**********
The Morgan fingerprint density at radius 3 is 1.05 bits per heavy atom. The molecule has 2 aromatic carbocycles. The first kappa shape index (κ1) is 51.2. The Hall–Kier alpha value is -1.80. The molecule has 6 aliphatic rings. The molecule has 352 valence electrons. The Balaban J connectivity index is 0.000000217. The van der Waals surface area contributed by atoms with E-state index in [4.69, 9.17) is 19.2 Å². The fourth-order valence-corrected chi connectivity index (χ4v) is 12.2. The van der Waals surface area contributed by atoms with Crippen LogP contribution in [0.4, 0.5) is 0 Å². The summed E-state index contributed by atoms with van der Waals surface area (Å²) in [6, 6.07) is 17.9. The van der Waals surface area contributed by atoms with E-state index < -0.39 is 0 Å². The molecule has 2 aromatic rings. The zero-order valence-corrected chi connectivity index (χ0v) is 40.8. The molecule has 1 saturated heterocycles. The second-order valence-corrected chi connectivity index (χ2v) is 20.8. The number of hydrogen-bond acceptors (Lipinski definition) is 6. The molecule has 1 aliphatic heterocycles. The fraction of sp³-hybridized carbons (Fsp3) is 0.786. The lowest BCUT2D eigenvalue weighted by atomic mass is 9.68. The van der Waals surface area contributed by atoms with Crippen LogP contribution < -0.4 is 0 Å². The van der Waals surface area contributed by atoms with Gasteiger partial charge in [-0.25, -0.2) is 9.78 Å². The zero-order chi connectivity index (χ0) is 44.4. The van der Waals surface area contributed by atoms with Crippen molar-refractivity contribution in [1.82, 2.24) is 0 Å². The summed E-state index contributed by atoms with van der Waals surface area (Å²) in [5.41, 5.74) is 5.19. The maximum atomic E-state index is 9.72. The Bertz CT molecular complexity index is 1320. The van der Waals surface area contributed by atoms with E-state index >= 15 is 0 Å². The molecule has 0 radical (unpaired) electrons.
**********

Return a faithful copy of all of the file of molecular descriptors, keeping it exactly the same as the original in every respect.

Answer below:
The Morgan fingerprint density at radius 3 is 1.05 bits per heavy atom. The molecule has 2 aromatic carbocycles. The first kappa shape index (κ1) is 51.2. The Hall–Kier alpha value is -1.80. The molecule has 6 aliphatic rings. The molecule has 352 valence electrons. The Balaban J connectivity index is 0.000000217. The van der Waals surface area contributed by atoms with E-state index in [4.69, 9.17) is 19.2 Å². The fourth-order valence-corrected chi connectivity index (χ4v) is 12.2. The van der Waals surface area contributed by atoms with Crippen LogP contribution in [0.4, 0.5) is 0 Å². The summed E-state index contributed by atoms with van der Waals surface area (Å²) in [6, 6.07) is 17.9. The van der Waals surface area contributed by atoms with E-state index < -0.39 is 0 Å². The molecule has 2 aromatic rings. The zero-order valence-corrected chi connectivity index (χ0v) is 40.8. The molecule has 1 saturated heterocycles. The second-order valence-corrected chi connectivity index (χ2v) is 20.8. The number of hydrogen-bond acceptors (Lipinski definition) is 6. The molecule has 1 aliphatic heterocycles. The fraction of sp³-hybridized carbons (Fsp3) is 0.786. The lowest BCUT2D eigenvalue weighted by atomic mass is 9.68. The van der Waals surface area contributed by atoms with Crippen LogP contribution < -0.4 is 0 Å². The van der Waals surface area contributed by atoms with Gasteiger partial charge in [-0.25, -0.2) is 9.78 Å². The zero-order chi connectivity index (χ0) is 44.4. The van der Waals surface area contributed by atoms with Crippen molar-refractivity contribution in [1.82, 2.24) is 0 Å². The summed E-state index contributed by atoms with van der Waals surface area (Å²) in [5.41, 5.74) is 5.19. The maximum atomic E-state index is 9.72. The Bertz CT molecular complexity index is 1320. The van der Waals surface area contributed by atoms with E-state index >= 15 is 0 Å². The molecule has 0 radical (unpaired) electrons.